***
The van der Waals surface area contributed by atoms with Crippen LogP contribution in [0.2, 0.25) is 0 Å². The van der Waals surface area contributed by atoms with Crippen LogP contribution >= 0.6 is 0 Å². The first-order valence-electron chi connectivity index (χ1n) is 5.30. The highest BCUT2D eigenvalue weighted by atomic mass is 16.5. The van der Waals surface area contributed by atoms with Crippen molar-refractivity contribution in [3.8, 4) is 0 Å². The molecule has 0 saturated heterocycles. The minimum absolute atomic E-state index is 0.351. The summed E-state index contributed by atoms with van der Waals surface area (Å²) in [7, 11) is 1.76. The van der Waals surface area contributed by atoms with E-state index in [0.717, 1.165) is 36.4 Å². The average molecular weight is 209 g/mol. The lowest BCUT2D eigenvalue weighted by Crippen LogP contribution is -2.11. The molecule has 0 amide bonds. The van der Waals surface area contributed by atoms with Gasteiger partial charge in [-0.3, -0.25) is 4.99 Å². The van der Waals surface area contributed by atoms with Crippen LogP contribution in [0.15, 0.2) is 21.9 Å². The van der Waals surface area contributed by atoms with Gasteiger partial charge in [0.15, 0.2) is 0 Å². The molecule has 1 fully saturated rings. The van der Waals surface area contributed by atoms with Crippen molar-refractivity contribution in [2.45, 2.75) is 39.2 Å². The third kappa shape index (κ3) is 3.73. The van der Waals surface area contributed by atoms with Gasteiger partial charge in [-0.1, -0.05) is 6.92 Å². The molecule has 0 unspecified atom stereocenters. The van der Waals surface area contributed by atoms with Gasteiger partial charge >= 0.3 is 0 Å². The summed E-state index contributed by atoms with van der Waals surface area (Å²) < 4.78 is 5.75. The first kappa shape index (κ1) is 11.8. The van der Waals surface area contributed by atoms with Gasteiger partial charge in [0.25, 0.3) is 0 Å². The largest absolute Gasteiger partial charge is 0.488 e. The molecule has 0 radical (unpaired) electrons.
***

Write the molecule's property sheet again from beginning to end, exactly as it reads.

The van der Waals surface area contributed by atoms with Crippen LogP contribution in [0.2, 0.25) is 0 Å². The van der Waals surface area contributed by atoms with Crippen LogP contribution >= 0.6 is 0 Å². The first-order valence-electron chi connectivity index (χ1n) is 5.30. The highest BCUT2D eigenvalue weighted by atomic mass is 16.5. The van der Waals surface area contributed by atoms with Crippen molar-refractivity contribution in [3.8, 4) is 0 Å². The molecule has 0 saturated heterocycles. The minimum absolute atomic E-state index is 0.351. The summed E-state index contributed by atoms with van der Waals surface area (Å²) in [7, 11) is 1.76. The van der Waals surface area contributed by atoms with E-state index in [0.717, 1.165) is 36.4 Å². The average molecular weight is 209 g/mol. The lowest BCUT2D eigenvalue weighted by Crippen LogP contribution is -2.11. The molecule has 0 amide bonds. The van der Waals surface area contributed by atoms with Gasteiger partial charge in [-0.3, -0.25) is 4.99 Å². The van der Waals surface area contributed by atoms with Crippen LogP contribution in [0.15, 0.2) is 21.9 Å². The van der Waals surface area contributed by atoms with Gasteiger partial charge in [0.15, 0.2) is 0 Å². The molecule has 1 fully saturated rings. The van der Waals surface area contributed by atoms with Crippen molar-refractivity contribution in [2.45, 2.75) is 39.2 Å². The third kappa shape index (κ3) is 3.73. The van der Waals surface area contributed by atoms with Gasteiger partial charge in [-0.1, -0.05) is 6.92 Å². The molecule has 0 unspecified atom stereocenters. The van der Waals surface area contributed by atoms with Gasteiger partial charge >= 0.3 is 0 Å². The summed E-state index contributed by atoms with van der Waals surface area (Å²) < 4.78 is 5.75. The first kappa shape index (κ1) is 11.8. The van der Waals surface area contributed by atoms with Gasteiger partial charge in [0.25, 0.3) is 0 Å². The largest absolute Gasteiger partial charge is 0.488 e. The molecule has 0 radical (unpaired) electrons.